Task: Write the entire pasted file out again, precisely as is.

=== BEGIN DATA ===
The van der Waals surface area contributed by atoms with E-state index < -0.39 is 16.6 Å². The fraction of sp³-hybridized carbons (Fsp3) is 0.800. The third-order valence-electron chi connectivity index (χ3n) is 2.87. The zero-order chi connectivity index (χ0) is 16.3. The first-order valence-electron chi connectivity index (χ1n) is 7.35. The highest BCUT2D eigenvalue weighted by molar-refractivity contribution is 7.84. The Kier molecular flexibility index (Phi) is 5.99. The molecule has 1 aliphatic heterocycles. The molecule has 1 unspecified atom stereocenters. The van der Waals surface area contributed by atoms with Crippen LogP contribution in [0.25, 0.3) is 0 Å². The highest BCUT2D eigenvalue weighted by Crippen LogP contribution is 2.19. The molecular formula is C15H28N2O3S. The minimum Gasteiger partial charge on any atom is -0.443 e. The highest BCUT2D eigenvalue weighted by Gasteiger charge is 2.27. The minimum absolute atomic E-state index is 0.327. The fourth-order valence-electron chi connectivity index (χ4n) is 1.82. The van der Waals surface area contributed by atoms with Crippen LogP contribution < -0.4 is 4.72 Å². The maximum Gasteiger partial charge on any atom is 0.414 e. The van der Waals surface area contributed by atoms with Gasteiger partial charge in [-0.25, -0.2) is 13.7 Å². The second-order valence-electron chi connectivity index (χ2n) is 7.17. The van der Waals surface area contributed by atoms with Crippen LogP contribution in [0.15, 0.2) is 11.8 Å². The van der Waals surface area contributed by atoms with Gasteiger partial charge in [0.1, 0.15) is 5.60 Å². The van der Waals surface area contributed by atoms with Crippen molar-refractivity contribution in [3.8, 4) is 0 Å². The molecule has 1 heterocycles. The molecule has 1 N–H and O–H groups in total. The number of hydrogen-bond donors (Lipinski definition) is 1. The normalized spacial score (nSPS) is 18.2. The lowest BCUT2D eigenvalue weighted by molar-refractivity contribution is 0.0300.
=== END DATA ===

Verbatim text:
The van der Waals surface area contributed by atoms with E-state index < -0.39 is 16.6 Å². The fraction of sp³-hybridized carbons (Fsp3) is 0.800. The third-order valence-electron chi connectivity index (χ3n) is 2.87. The zero-order chi connectivity index (χ0) is 16.3. The first-order valence-electron chi connectivity index (χ1n) is 7.35. The highest BCUT2D eigenvalue weighted by molar-refractivity contribution is 7.84. The Kier molecular flexibility index (Phi) is 5.99. The molecule has 1 aliphatic heterocycles. The molecule has 1 unspecified atom stereocenters. The van der Waals surface area contributed by atoms with Crippen LogP contribution in [0.25, 0.3) is 0 Å². The highest BCUT2D eigenvalue weighted by Crippen LogP contribution is 2.19. The molecular formula is C15H28N2O3S. The minimum Gasteiger partial charge on any atom is -0.443 e. The highest BCUT2D eigenvalue weighted by Gasteiger charge is 2.27. The minimum absolute atomic E-state index is 0.327. The fourth-order valence-electron chi connectivity index (χ4n) is 1.82. The van der Waals surface area contributed by atoms with Crippen LogP contribution < -0.4 is 4.72 Å². The maximum Gasteiger partial charge on any atom is 0.414 e. The van der Waals surface area contributed by atoms with Gasteiger partial charge in [-0.25, -0.2) is 13.7 Å². The second-order valence-electron chi connectivity index (χ2n) is 7.17. The van der Waals surface area contributed by atoms with Crippen LogP contribution in [0.15, 0.2) is 11.8 Å². The van der Waals surface area contributed by atoms with Gasteiger partial charge in [0.1, 0.15) is 5.60 Å². The van der Waals surface area contributed by atoms with Crippen molar-refractivity contribution in [3.8, 4) is 0 Å². The molecule has 1 heterocycles. The molecule has 1 N–H and O–H groups in total. The number of hydrogen-bond donors (Lipinski definition) is 1. The normalized spacial score (nSPS) is 18.2. The lowest BCUT2D eigenvalue weighted by molar-refractivity contribution is 0.0300.